Opinion

Getting poor students to college isn't just about affordability. It's about access. (+video)

Students from low-income communities need the same mentoring, leadership opportunities, and support through the college application process as their higher-income peers. Strategic partnerships between K-12 schools and local colleges are a key part of this exposure.

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    Allan Grimes, a senior from Central High School, turns in his paperwork for an upcoming tour of colleges organized by The Village Initiative Project, in Bridgeport, Conn., Oct. 10. Op-ed contributor Rick Dalton says 'millions of high-paying jobs are going unfilled because there aren’t enough people with the skills and education to do them.' Solving this mismatch means, '[h]elping talented students from low-income backgrounds access college.'
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Even with seesawing reports on whether the economy is getting better or worse, one factor remains constant. Many people assume the persistently high unemployment rates mean America needs more job creation. That may be partly true, but here’s a surprising fact: Millions of Americans need good jobs, but millions of high-paying jobs are going unfilled because there aren’t enough people with the skills and education to do them.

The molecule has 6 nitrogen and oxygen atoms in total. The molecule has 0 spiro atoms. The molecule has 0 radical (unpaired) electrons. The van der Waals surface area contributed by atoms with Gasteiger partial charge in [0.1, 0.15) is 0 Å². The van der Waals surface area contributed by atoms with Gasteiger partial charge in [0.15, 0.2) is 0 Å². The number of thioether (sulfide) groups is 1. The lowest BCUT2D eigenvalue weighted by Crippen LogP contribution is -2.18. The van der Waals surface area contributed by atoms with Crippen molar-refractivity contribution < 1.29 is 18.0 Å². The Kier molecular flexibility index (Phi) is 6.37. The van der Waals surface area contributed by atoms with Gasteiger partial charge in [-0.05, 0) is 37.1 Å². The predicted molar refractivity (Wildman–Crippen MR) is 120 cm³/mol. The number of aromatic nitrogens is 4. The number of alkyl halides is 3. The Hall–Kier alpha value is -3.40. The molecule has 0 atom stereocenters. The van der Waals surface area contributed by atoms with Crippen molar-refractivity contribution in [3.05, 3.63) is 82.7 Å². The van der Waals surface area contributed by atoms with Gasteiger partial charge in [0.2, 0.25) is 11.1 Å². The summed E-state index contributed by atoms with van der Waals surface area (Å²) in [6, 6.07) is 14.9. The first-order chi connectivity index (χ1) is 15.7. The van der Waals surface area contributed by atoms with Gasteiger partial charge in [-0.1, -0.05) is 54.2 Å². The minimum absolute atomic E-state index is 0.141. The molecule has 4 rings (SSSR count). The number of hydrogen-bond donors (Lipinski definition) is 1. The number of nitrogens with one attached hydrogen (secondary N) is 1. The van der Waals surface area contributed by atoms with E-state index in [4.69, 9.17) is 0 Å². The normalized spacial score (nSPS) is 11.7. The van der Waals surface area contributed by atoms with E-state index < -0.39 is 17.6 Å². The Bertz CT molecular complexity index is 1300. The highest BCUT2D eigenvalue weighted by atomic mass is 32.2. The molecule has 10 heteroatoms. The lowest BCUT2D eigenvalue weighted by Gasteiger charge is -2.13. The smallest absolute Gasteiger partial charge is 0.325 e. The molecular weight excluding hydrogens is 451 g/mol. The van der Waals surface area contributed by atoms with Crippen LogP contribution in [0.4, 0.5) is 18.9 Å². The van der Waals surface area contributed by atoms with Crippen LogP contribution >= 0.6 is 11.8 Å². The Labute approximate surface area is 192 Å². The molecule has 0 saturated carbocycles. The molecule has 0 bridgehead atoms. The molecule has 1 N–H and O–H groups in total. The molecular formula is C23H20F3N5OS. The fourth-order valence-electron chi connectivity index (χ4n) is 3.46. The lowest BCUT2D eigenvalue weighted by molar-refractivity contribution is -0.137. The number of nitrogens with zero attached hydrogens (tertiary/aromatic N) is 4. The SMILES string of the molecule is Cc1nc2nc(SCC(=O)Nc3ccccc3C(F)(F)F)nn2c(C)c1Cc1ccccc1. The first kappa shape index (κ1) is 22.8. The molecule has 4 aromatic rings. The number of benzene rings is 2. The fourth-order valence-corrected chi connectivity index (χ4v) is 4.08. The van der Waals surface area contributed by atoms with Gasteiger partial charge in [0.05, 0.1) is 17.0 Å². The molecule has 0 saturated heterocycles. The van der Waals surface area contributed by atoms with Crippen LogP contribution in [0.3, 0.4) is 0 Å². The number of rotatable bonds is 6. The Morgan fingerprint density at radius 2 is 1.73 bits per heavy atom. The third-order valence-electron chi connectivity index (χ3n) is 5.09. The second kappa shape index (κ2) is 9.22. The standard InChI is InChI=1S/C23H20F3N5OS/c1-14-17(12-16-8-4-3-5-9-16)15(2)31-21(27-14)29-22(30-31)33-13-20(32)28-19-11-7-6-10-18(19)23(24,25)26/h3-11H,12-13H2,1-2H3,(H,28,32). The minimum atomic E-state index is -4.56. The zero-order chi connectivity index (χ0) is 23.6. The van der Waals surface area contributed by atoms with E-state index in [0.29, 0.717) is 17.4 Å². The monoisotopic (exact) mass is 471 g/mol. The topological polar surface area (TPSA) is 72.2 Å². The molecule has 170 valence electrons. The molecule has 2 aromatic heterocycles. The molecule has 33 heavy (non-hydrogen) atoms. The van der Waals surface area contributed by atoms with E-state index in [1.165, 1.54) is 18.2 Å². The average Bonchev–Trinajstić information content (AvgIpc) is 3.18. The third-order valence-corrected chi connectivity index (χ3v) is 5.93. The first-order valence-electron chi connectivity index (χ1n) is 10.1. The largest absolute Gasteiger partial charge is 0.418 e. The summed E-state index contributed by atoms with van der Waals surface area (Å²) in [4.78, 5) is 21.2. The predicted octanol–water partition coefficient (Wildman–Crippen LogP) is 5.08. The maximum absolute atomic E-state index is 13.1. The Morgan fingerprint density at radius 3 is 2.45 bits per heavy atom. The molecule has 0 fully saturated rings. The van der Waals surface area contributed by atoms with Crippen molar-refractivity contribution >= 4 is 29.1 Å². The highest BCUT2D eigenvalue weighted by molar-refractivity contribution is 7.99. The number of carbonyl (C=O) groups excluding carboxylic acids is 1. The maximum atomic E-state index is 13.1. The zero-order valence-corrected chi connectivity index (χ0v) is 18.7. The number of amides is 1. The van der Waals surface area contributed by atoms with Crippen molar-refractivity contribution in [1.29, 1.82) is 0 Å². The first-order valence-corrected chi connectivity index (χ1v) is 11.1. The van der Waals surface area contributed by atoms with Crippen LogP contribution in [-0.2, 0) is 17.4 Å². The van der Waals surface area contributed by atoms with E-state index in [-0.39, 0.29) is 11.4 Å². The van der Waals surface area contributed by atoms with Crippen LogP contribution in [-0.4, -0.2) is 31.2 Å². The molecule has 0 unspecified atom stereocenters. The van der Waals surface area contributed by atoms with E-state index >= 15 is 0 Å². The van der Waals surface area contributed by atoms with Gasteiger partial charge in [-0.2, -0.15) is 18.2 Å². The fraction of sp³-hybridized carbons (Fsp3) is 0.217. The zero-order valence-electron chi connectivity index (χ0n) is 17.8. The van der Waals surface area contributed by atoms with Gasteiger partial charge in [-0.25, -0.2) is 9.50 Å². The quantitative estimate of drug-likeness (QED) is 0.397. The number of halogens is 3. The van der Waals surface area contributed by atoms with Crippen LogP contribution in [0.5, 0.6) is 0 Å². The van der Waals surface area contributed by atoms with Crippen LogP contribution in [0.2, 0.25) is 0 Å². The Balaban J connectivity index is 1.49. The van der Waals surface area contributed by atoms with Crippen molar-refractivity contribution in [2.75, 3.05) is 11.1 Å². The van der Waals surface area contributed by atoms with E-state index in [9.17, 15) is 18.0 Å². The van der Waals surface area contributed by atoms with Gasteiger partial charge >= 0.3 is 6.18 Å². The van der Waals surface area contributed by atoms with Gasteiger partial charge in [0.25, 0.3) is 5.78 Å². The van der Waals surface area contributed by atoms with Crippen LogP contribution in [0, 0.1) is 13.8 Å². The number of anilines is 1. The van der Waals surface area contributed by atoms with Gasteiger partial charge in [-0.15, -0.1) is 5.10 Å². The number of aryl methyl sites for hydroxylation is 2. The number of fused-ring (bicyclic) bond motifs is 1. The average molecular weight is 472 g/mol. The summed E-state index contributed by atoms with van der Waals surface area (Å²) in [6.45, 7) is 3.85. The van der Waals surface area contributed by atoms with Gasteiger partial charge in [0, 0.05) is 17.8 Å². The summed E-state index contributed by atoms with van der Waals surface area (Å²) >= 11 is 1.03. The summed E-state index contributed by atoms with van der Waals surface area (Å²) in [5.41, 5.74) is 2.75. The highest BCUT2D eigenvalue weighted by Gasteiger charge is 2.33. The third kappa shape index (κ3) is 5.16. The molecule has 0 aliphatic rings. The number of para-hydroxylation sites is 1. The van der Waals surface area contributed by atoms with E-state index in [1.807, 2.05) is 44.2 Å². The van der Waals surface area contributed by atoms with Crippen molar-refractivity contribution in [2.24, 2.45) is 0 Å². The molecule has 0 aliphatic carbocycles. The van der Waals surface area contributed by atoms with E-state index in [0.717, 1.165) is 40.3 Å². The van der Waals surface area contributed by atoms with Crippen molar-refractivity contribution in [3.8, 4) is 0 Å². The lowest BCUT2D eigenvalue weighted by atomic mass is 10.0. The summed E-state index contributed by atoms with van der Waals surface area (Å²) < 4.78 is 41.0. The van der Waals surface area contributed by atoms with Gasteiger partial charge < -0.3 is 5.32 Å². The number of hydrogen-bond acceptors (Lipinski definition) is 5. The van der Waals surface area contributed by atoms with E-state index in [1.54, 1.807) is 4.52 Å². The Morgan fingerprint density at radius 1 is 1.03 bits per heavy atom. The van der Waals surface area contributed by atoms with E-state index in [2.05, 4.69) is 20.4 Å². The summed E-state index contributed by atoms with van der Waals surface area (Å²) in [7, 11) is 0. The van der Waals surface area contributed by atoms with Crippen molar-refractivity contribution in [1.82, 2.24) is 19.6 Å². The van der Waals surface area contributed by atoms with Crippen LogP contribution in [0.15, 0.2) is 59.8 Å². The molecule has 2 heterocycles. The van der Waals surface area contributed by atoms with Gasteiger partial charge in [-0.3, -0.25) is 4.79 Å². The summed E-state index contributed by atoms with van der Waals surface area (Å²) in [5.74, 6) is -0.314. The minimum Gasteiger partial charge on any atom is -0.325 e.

Much of the discussion about how to address this mismatch revolves around how to make higher education more affordable for children from low-income families, who represent one of the fastest growing demographics in the country.

But affordability is only part of the battle. Too many of America’s children aren’t worried about the cost of higher education because they can’t even imagine attending college in the first place. To improve educational access, students from low-income communities need the same mentoring, leadership opportunities, and support through the college application process as their higher-income peers. Strategic partnerships between K-12 schools and local colleges are a key part of this exposure.